To James Monroe
Washington July 30. 1803
I recd your favor of 1 by Mr. Hughs, the bearer of the public dispatches from you & Mr L. The purchase of Louisiana in its full extent, tho’ not contemplated is received with warm, & in a manner universal approbation. The uses to which it may be turned, render it a truly noble acquisition. Under prudent management it may be made to do much good as well as to prevent much evil. By lessening the military establishment otherwise requisite or countenanced, it will answer the double purpose of saving expence & favoring liberty. This is a point of view in which the Treaty will be particularly grateful to a most respectable description of our Citizens. It will be of great importance also to take the regulation & settlement of that territory out of other hands, into those of the U. S. who will be able to manage both for the general interest & conveniency. By securing also the exclusive jurisdiction of the Mississippi to the mouth a source of much perplexity & collision is effectually cut off.
The communications of your colleague hither, have fully betrayed the feelings excited by your mission and that he was precipitating the business even after your arrival without respect to the measure of the government to yourself or to the advantage to be expected from the presence and cooperation of the more immediate depository of the objects and sensibilities of his country. It is highly probable that if the appeal to the French government had been less hackneyed by the ordinary minister and been made under the solemnity of a joint and extraordinary embassy the impression would have been greater and the bargain better.2
What course will be taken by his friends here remains to be seen. You will find in the gazettes a letter from Paris understood to be from Swan inclosing a copy of his memorial3 representing it as the primary cause of the cession praising the patriotism which undertook so great a service without authority and throwing your agency out of any real merit while by good fortune it snatched the ostensible merit. This letter with the memorial has been published in all our papers some of them making comments favorable to Mr. Livingston others doing justice to you others ascribing the result wholly to the impending rupture. Another letter from Paris has been published which makes him the magnus Apollo. The publication of the memorial is so improper and in reference to the writer invites such strictures that a sanc[tion?]4 from him is not to be presumed. The passages against England have not escaped the lash. It would not be very wonderful if they were to be noticed formally or informally by the British legation here.5
My public letter will shew the light in which the purchase of all Louisiana is viewed,6 and the manner in which it was thought proper to touch the policy of Mr. L in complaining that the commission did not authorize the measure notwithstanding the information given that he was negotiating for more than the east side of the Mississippi. The pecuniary arrangements are much disrelished particularly by Mr. Gallatin. The irredeemability of the stock which gives it a value above par the preference of the creditors to the true object in the cash payment and the barring of a priority among them, are the errors most regarded. The origin of the two last is easily understood. The claims of the different creditors rest on principles clear[ly] different.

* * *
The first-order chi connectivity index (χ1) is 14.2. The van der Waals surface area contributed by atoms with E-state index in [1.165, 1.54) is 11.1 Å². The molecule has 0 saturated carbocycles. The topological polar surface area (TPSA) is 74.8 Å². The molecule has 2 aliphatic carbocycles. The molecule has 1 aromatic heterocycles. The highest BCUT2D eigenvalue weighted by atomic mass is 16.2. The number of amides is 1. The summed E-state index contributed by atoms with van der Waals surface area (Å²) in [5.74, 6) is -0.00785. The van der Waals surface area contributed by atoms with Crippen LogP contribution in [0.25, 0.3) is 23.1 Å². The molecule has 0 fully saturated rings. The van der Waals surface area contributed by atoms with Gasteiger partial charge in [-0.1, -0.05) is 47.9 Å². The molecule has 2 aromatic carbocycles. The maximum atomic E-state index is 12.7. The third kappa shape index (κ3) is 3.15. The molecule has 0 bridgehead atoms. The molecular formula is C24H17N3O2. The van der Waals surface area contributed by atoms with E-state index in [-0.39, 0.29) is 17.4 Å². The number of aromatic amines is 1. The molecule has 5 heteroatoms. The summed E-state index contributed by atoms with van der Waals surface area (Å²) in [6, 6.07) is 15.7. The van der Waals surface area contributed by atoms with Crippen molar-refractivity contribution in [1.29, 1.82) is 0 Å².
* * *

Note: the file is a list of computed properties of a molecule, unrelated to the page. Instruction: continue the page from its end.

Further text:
Governour Mercer has taken the field as a candidate for the State Legislature agst. four with whom he has been in the same party. The inclosed print will give you an idea of the violence of the contest,7 and of the personalities growing out of it. His object is to set the State to rights on certain points. He expects to accomplish it by a skilful management of parties. It is difficult to calculate the precise result of this project either as it relates to the public or to himself. It is probable that he will sink under it or that he will throw the state off its center; and possible that both may happen.
I have recd no letter from you or Mr L since the arrival of Mr. Hugh’s & consequently know nothing of your subsequent movements. The public letters by this conveyance are written under an ignorance whether you would be found at Paris London or Madrid. I observe a paragraph from an English paper says you had left Paris for Madrid which I presume to be founded in fact. I hope you will give the proper care to Spain, and carry all our points with her. Avoid the error committed with France with respect to the Creditors.
The President has been gone home abt. ten days. I am on the wing, and obliged therefore to omit many things which I might say in cypher. Your uncle was well some days ago. I meant to write on the furniture & send a list of wts. &c, but conclude it best to address communications ⟨on⟩ that head to Paris, where alone you can attend to it. Accept for Mrs. M. & yourself our affece. adieus